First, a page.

Leadership is not a skill that comes naturally to everyone – it is an art which aspirational business leaders must work on continuously.
Several leadership skills are crucial to the success of your organisation – delegation skills being one of them.
Some people are born with a natural aptitude for delegation. But of course, this does not mean that this skill doesn’t need to be honed.
Working on developing all of your leadership skills will only serve to strengthen yourself professionally, will enhance your team and will create success in your Information security business.
Today, I’m going to be looking at one of the skills most vital in Information security organisations – delegation; why it is important, and how to develop it.
Delegation – An Essential Information security Skill
Information security is still one of the emerging technologies of recent years, which means that it is an attractive sector for young, hungry tech talent.
There is a buzz surrounding Information security, created by massive growth and investment – the MENA’s Information security sector is predicted to be worth $2.5 billion before the end of 2020.
The sector is attractive to some of the most inventive minds in the tech industry, but all of this innovation needs to be contained and managed if it is to be successful.
To help your Information security organisation be more cohesive, streamlined and successful, you must possess the necessary delegation skills to get the best out of your employees.
Let’s look at how you can do this.
How to Be a Better Delegator
There are four key steps to effective delegation, which I will go through now.
Step 1: Assess the Workload
It is common in Information security businesses for leaders to be unaware of the precise size and scale of workloads. In dynamic Information security organisations where employees are given a lot of autonomy, teams often organically develop their ways of working. This has many benefits, of course, as teams can make progressive advancements when they are given a great deal of freedom.
However, this can be a challenge when it comes to delegating.
You must work closely with all employees to find out the minutia of detail in their work, find out which tasks routinely get completed on time, and which tend to run over. Document everything that needs to happen on a daily, weekly and monthly basis.
Step 2: Set Your Expectations
Once you know the size of the workload you’re dealing with, you can start to match employees with tasks, suited to their skills and abilities.
Each of your employees will excel in different ways; great leadership is all about matching people to appropriate tasks.
With each employee, create a plan of their tasks, a time-frame and performance objectives. This should be a working document which can be changed and amended – and crucially, you should work with your employees to get their input.
Newer employees might have ideas they wish to put forward, more established employees might have ways to modify existing procedures to make them more effective.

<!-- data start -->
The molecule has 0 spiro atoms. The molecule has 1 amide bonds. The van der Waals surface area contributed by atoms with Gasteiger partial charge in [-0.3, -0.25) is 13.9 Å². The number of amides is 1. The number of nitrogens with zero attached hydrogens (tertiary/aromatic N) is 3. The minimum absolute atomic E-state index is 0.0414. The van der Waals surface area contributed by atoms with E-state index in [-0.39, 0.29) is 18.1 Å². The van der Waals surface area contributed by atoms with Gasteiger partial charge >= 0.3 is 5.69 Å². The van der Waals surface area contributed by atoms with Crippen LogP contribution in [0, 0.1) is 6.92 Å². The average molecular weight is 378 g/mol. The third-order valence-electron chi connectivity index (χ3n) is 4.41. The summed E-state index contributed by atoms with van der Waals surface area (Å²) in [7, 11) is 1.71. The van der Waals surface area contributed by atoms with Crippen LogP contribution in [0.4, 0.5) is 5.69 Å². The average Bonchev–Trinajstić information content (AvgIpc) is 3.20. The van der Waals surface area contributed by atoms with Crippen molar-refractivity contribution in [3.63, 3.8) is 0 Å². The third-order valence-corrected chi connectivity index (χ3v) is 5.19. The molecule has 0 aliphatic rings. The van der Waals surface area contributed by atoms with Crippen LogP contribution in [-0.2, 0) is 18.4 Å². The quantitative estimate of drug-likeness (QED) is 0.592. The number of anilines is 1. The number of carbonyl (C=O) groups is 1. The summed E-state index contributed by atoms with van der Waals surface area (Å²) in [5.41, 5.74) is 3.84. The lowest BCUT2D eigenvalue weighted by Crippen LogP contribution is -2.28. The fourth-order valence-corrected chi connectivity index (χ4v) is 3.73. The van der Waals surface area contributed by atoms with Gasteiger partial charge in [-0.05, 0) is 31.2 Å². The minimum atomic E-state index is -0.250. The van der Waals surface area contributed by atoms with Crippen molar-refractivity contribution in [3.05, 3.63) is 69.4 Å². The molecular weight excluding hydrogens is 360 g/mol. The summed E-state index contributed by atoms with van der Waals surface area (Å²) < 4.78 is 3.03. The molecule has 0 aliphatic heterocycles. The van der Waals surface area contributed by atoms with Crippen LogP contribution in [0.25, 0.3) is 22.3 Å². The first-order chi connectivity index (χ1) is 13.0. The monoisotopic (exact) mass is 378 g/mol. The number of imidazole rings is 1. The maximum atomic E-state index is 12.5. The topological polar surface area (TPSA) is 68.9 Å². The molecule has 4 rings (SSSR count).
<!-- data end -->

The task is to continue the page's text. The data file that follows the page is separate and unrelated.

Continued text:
Step 3: Provide Support
Once you have set your expectations for your Information security team, it’s not a case of sitting back and waiting for the results to roll in. Information security leaders who are experts in delegation will continually check that their team are not struggling and offer help and collaboration wherever they can.
It can also be useful at this stage to encourage collaboration between team members which you know will be able to help each other out, pairing individuals together based on skill, ability and personality type.
Will your team need any extra support such as help from other departments, or external resources? How much authority and autonomy will you give employees? Are there any problems or obstacles within the tasks that you have assigned which you can predict?
Step 4: Follow-Up
Ensure you have a comprehensive follow-up procedure for tracking your assigned tasks. Do you use digital project management software to alert you when tasks are completed or moving to the next stage? What is your process for following up employees who miss deadlines on tasks?
A critical part of follow up in delegation is showing appreciation to employees on finishing tasks, and a de-brief to go through any further actions or points to cover for the future.
Some additional tips for improving your delegation skills include –
- Don’t assume Information security employees understand their delegated duty – clear communication is critical; always confirm that they know what you are asking of them.
- Never take tasks back – it can be tempting to take on a duty yourself when an employee is struggling, but this will take away the opportunity for them to learn something new.
- View communication as a two-way street – too many leaders don’t listen appropriately during delegation; they speak but do not listen. Always actively listen to your employee’s input; they are working more closely on tasks than you, and will have invaluable insights.
Excellent Information security managers use delegation not just as a way of managing tasks, but also as a way of developing employees. If you need talented leaders for your Information security organisation, see below for how we can help.
We help Information security organisations in the Middle East source the most talented individuals for positions within the I.T. services, Information security, cyber security sectors.
If your organisation requires dynamic candidates for a current or upcoming role, get in touch with us today on +9714 442 0921 or contact us with the details of your vacancy here.
About Flow Talent
The Middle East is a dynamic and growing market where identifying top talented professionals for your organisation is highly competitive and we offer a range of recruitment services to help you with this.
To find out more get in contact with one of our team today.